Dr. Love hesitates, then gets up and trots toward the emergency room.


Erica Orloff said...

I thought this was another great/interesting choice of subject matter, and a clever twist on the prompt (your sense of humor always pops up in your writing).

I think, for a short-short, a lot could have been cut, and then the word "count," so to speak, used elsewhere to paint the scene with more detail or what have you. Like the opening sentence is awesome. But the second sentence we can assume. And the last sentence of paragraph two is unnecessary--you're telegraphing what we see a few sentences later (you're about to show us). There's a lot you could possibly yank and then get us into the sounds and the smells and the visuals of this family.

That said, I think the short-short is such an art form. I have loved being part of this and can't wait until next month. And again . . . such a fascinating choice, Jude!!!! I thought this was an interesting scene and went in this other direction from some of the others. Enjoyed it . . .


Jude Hardin said...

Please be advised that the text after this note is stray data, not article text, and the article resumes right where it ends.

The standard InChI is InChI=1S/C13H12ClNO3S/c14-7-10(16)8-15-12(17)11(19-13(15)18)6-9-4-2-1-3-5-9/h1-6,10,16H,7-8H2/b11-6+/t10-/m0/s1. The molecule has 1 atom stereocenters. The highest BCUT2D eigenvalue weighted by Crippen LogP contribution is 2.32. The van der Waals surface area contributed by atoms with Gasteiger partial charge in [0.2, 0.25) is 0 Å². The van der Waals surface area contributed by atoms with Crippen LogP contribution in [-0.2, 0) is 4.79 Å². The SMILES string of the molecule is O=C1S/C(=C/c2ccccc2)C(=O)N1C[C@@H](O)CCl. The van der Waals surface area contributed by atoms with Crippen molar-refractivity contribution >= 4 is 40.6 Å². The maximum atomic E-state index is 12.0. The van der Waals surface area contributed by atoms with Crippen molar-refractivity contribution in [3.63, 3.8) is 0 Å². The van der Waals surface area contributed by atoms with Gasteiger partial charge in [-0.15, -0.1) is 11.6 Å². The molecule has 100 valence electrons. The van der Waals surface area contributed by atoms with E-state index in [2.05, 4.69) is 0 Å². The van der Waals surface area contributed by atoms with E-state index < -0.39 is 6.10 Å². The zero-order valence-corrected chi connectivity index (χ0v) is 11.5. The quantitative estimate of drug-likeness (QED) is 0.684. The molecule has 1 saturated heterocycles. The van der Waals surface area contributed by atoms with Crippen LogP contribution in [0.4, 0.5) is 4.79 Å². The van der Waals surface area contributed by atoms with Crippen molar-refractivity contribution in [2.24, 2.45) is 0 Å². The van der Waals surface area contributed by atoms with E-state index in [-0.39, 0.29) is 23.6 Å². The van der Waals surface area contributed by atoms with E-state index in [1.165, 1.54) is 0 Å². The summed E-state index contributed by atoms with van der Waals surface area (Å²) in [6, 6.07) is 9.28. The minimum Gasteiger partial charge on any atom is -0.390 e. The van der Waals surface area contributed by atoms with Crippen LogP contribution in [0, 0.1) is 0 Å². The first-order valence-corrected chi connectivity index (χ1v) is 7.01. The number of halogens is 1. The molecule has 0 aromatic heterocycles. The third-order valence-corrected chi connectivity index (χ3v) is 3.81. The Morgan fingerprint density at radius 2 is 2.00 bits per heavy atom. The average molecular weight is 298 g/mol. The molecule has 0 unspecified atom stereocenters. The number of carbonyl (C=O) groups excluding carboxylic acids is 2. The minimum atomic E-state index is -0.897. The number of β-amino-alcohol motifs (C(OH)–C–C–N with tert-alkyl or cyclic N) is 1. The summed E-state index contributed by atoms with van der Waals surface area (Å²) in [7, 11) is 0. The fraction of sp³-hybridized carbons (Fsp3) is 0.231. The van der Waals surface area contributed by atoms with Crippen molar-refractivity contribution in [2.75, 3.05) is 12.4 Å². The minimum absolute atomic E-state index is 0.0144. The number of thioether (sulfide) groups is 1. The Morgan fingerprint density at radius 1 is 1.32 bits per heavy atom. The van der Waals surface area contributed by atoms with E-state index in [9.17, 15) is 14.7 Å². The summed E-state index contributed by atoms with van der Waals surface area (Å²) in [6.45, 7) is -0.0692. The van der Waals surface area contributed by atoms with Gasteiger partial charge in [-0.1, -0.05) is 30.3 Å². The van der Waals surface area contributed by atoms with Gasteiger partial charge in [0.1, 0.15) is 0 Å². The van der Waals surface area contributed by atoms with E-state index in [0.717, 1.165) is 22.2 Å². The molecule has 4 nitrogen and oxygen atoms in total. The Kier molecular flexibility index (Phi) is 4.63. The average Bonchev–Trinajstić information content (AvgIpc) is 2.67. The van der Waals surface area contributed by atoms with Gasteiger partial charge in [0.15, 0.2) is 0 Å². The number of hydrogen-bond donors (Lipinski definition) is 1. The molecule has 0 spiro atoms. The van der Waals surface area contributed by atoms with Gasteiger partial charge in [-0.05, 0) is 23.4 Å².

Thanks, Erica. Excellent suggestions, and ones that I can apply not only to this piece but to my writing in general.

LurkerMonkey said...


Nice use of the prompt! I admit, of all the ways to use that phrase, I never thought of using someone's name and writing in present tense. And I think I considered a dozen ways to use it.

I like some of the images ... the mom with her tissue and the dad with his hands in his pockets in particular. It was expressive, powerful stuff.

I agree with Erica that you might have passed up a few opportunities to tell more and show less. The emotional content of the story is delivered in Dr. Love's somewhat dispassionate observations about his own emotional state. Even after he reflects on all the things his young patient can't do, his next utterance is medical, dry.